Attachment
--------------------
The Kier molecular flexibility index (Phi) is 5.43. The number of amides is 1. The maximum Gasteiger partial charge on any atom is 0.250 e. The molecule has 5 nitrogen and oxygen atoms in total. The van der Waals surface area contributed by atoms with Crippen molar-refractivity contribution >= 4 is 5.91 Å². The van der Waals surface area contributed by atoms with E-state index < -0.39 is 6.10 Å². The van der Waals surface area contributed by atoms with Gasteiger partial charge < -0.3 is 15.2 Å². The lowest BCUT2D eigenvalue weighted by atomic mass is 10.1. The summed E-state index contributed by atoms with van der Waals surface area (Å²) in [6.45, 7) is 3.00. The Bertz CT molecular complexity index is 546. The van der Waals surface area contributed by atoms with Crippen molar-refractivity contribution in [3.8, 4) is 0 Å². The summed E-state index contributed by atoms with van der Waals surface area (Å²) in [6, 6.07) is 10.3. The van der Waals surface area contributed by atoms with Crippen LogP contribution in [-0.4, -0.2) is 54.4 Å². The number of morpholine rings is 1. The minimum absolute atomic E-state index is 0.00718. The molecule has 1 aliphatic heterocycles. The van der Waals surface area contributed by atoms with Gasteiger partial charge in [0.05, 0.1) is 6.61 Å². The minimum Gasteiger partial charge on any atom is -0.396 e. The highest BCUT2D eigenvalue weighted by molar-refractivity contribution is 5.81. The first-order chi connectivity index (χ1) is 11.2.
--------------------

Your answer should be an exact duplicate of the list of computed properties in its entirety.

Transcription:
The Kier molecular flexibility index (Phi) is 5.43. The number of amides is 1. The maximum Gasteiger partial charge on any atom is 0.250 e. The molecule has 5 nitrogen and oxygen atoms in total. The van der Waals surface area contributed by atoms with Crippen molar-refractivity contribution >= 4 is 5.91 Å². The van der Waals surface area contributed by atoms with E-state index < -0.39 is 6.10 Å². The van der Waals surface area contributed by atoms with Gasteiger partial charge < -0.3 is 15.2 Å². The lowest BCUT2D eigenvalue weighted by atomic mass is 10.1. The summed E-state index contributed by atoms with van der Waals surface area (Å²) in [6.45, 7) is 3.00. The Bertz CT molecular complexity index is 546. The van der Waals surface area contributed by atoms with Crippen molar-refractivity contribution in [3.8, 4) is 0 Å². The summed E-state index contributed by atoms with van der Waals surface area (Å²) in [6, 6.07) is 10.3. The van der Waals surface area contributed by atoms with Crippen LogP contribution in [-0.4, -0.2) is 54.4 Å². The number of morpholine rings is 1. The minimum absolute atomic E-state index is 0.00718. The molecule has 1 aliphatic heterocycles. The van der Waals surface area contributed by atoms with Gasteiger partial charge in [0.05, 0.1) is 6.61 Å². The minimum Gasteiger partial charge on any atom is -0.396 e. The highest BCUT2D eigenvalue weighted by molar-refractivity contribution is 5.81. The first-order chi connectivity index (χ1) is 11.2.